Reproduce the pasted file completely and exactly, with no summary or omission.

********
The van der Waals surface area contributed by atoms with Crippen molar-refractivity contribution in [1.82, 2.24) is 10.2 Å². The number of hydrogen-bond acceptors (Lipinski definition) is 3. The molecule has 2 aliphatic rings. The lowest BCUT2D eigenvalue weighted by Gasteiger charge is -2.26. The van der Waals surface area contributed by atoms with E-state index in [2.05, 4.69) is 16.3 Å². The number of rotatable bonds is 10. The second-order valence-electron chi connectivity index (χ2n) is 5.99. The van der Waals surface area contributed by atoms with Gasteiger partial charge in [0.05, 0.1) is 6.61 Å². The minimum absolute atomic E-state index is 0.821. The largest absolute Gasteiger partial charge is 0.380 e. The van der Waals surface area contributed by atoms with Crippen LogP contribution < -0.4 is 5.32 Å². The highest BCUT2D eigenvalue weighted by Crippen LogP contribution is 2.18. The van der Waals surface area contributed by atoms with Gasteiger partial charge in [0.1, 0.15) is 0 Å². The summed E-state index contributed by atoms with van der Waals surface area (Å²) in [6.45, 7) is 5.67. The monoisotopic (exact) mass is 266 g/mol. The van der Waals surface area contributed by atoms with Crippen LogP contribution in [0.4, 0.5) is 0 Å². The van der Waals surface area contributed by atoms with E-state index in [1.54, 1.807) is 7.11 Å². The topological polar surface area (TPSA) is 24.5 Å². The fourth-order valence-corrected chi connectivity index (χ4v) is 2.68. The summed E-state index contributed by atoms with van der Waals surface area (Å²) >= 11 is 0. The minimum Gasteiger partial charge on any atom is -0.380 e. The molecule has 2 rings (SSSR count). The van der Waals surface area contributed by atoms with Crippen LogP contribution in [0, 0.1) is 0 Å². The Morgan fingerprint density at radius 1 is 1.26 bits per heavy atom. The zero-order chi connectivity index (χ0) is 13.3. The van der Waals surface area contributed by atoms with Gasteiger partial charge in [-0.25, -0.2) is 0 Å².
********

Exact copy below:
The van der Waals surface area contributed by atoms with Crippen molar-refractivity contribution in [1.82, 2.24) is 10.2 Å². The number of hydrogen-bond acceptors (Lipinski definition) is 3. The molecule has 2 aliphatic rings. The lowest BCUT2D eigenvalue weighted by Gasteiger charge is -2.26. The van der Waals surface area contributed by atoms with E-state index in [2.05, 4.69) is 16.3 Å². The number of rotatable bonds is 10. The second-order valence-electron chi connectivity index (χ2n) is 5.99. The van der Waals surface area contributed by atoms with Gasteiger partial charge in [0.05, 0.1) is 6.61 Å². The minimum absolute atomic E-state index is 0.821. The largest absolute Gasteiger partial charge is 0.380 e. The van der Waals surface area contributed by atoms with Crippen LogP contribution < -0.4 is 5.32 Å². The highest BCUT2D eigenvalue weighted by Crippen LogP contribution is 2.18. The van der Waals surface area contributed by atoms with Gasteiger partial charge in [0.1, 0.15) is 0 Å². The summed E-state index contributed by atoms with van der Waals surface area (Å²) in [6.45, 7) is 5.67. The monoisotopic (exact) mass is 266 g/mol. The van der Waals surface area contributed by atoms with Crippen LogP contribution in [0.4, 0.5) is 0 Å². The van der Waals surface area contributed by atoms with E-state index in [1.54, 1.807) is 7.11 Å². The topological polar surface area (TPSA) is 24.5 Å². The fourth-order valence-corrected chi connectivity index (χ4v) is 2.68. The summed E-state index contributed by atoms with van der Waals surface area (Å²) >= 11 is 0. The minimum Gasteiger partial charge on any atom is -0.380 e. The molecule has 2 rings (SSSR count). The van der Waals surface area contributed by atoms with Crippen LogP contribution in [0, 0.1) is 0 Å². The Morgan fingerprint density at radius 1 is 1.26 bits per heavy atom. The zero-order chi connectivity index (χ0) is 13.3. The van der Waals surface area contributed by atoms with Gasteiger partial charge in [-0.25, -0.2) is 0 Å².